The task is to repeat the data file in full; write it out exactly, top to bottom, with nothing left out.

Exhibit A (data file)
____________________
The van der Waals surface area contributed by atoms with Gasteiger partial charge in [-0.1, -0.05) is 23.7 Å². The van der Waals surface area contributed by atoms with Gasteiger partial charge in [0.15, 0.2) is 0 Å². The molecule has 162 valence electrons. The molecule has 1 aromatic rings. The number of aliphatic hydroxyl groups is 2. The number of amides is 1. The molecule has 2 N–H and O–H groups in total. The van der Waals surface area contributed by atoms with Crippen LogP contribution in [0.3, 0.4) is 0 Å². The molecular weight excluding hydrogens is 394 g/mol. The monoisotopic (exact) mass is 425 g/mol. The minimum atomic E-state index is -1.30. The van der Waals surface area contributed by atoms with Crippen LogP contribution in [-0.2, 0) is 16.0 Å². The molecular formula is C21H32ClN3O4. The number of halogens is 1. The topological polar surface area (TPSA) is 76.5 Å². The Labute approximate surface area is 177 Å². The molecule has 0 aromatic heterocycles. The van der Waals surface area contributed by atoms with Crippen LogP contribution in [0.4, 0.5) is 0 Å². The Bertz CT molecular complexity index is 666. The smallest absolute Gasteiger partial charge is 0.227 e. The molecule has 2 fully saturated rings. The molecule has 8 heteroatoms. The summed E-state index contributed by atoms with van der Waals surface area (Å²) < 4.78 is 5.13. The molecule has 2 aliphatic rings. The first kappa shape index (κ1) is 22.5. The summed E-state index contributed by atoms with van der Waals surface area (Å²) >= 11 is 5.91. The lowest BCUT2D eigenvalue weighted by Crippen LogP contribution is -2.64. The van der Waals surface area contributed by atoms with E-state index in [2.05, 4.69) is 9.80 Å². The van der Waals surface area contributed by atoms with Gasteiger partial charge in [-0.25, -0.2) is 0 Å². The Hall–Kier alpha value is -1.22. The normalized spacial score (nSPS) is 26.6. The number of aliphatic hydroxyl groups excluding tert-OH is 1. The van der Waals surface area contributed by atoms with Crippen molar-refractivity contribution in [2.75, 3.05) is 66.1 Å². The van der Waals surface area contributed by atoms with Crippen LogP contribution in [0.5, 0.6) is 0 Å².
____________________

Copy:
The van der Waals surface area contributed by atoms with Gasteiger partial charge in [-0.1, -0.05) is 23.7 Å². The van der Waals surface area contributed by atoms with Gasteiger partial charge in [0.15, 0.2) is 0 Å². The molecule has 162 valence electrons. The molecule has 1 aromatic rings. The number of aliphatic hydroxyl groups is 2. The number of amides is 1. The molecule has 2 N–H and O–H groups in total. The van der Waals surface area contributed by atoms with Crippen LogP contribution in [0.3, 0.4) is 0 Å². The molecular weight excluding hydrogens is 394 g/mol. The monoisotopic (exact) mass is 425 g/mol. The minimum atomic E-state index is -1.30. The van der Waals surface area contributed by atoms with Crippen LogP contribution in [-0.2, 0) is 16.0 Å². The molecular formula is C21H32ClN3O4. The number of halogens is 1. The topological polar surface area (TPSA) is 76.5 Å². The Labute approximate surface area is 177 Å². The molecule has 0 aromatic heterocycles. The van der Waals surface area contributed by atoms with Crippen LogP contribution in [0.4, 0.5) is 0 Å². The Bertz CT molecular complexity index is 666. The smallest absolute Gasteiger partial charge is 0.227 e. The molecule has 2 fully saturated rings. The molecule has 8 heteroatoms. The summed E-state index contributed by atoms with van der Waals surface area (Å²) < 4.78 is 5.13. The molecule has 2 aliphatic rings. The first kappa shape index (κ1) is 22.5. The summed E-state index contributed by atoms with van der Waals surface area (Å²) >= 11 is 5.91. The lowest BCUT2D eigenvalue weighted by Crippen LogP contribution is -2.64. The van der Waals surface area contributed by atoms with E-state index in [2.05, 4.69) is 9.80 Å². The van der Waals surface area contributed by atoms with Gasteiger partial charge in [-0.25, -0.2) is 0 Å². The Hall–Kier alpha value is -1.22. The normalized spacial score (nSPS) is 26.6. The number of aliphatic hydroxyl groups excluding tert-OH is 1. The van der Waals surface area contributed by atoms with Crippen molar-refractivity contribution in [2.75, 3.05) is 66.1 Å². The van der Waals surface area contributed by atoms with Crippen LogP contribution in [0.5, 0.6) is 0 Å².